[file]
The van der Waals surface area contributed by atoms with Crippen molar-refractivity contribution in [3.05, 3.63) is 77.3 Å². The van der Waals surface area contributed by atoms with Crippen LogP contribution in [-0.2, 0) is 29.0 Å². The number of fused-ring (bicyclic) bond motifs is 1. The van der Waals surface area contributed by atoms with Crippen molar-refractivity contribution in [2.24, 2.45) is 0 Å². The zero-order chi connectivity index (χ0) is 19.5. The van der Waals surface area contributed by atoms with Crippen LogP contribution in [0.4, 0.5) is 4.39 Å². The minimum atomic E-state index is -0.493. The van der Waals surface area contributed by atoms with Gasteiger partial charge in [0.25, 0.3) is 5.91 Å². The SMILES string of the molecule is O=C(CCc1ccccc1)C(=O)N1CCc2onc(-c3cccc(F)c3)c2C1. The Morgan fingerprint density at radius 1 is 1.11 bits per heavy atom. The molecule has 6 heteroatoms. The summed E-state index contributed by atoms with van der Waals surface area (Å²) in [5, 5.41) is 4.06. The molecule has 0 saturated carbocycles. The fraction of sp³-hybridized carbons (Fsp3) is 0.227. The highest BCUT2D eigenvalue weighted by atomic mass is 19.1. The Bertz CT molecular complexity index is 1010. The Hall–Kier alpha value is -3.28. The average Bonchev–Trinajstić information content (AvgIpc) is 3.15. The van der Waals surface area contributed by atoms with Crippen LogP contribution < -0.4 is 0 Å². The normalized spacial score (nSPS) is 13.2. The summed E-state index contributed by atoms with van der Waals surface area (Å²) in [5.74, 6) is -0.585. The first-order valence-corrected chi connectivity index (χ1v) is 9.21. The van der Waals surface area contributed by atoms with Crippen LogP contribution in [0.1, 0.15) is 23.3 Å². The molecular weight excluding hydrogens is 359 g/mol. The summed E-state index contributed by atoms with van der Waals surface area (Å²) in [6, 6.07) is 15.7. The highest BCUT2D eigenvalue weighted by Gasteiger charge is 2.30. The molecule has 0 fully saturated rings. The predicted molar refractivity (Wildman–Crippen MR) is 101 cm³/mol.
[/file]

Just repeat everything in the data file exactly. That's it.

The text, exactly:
The van der Waals surface area contributed by atoms with Crippen molar-refractivity contribution in [3.05, 3.63) is 77.3 Å². The van der Waals surface area contributed by atoms with Crippen LogP contribution in [-0.2, 0) is 29.0 Å². The number of fused-ring (bicyclic) bond motifs is 1. The van der Waals surface area contributed by atoms with Crippen molar-refractivity contribution in [2.24, 2.45) is 0 Å². The zero-order chi connectivity index (χ0) is 19.5. The van der Waals surface area contributed by atoms with Crippen LogP contribution in [0.4, 0.5) is 4.39 Å². The minimum atomic E-state index is -0.493. The van der Waals surface area contributed by atoms with Gasteiger partial charge in [0.25, 0.3) is 5.91 Å². The SMILES string of the molecule is O=C(CCc1ccccc1)C(=O)N1CCc2onc(-c3cccc(F)c3)c2C1. The Morgan fingerprint density at radius 1 is 1.11 bits per heavy atom. The molecule has 6 heteroatoms. The summed E-state index contributed by atoms with van der Waals surface area (Å²) in [5, 5.41) is 4.06. The molecule has 0 saturated carbocycles. The fraction of sp³-hybridized carbons (Fsp3) is 0.227. The highest BCUT2D eigenvalue weighted by atomic mass is 19.1. The Bertz CT molecular complexity index is 1010. The Hall–Kier alpha value is -3.28. The average Bonchev–Trinajstić information content (AvgIpc) is 3.15. The van der Waals surface area contributed by atoms with Crippen LogP contribution < -0.4 is 0 Å². The normalized spacial score (nSPS) is 13.2. The summed E-state index contributed by atoms with van der Waals surface area (Å²) in [5.74, 6) is -0.585. The first-order valence-corrected chi connectivity index (χ1v) is 9.21. The van der Waals surface area contributed by atoms with Crippen LogP contribution in [0.1, 0.15) is 23.3 Å². The molecular weight excluding hydrogens is 359 g/mol. The summed E-state index contributed by atoms with van der Waals surface area (Å²) in [6, 6.07) is 15.7. The highest BCUT2D eigenvalue weighted by Gasteiger charge is 2.30. The molecule has 0 fully saturated rings. The predicted molar refractivity (Wildman–Crippen MR) is 101 cm³/mol.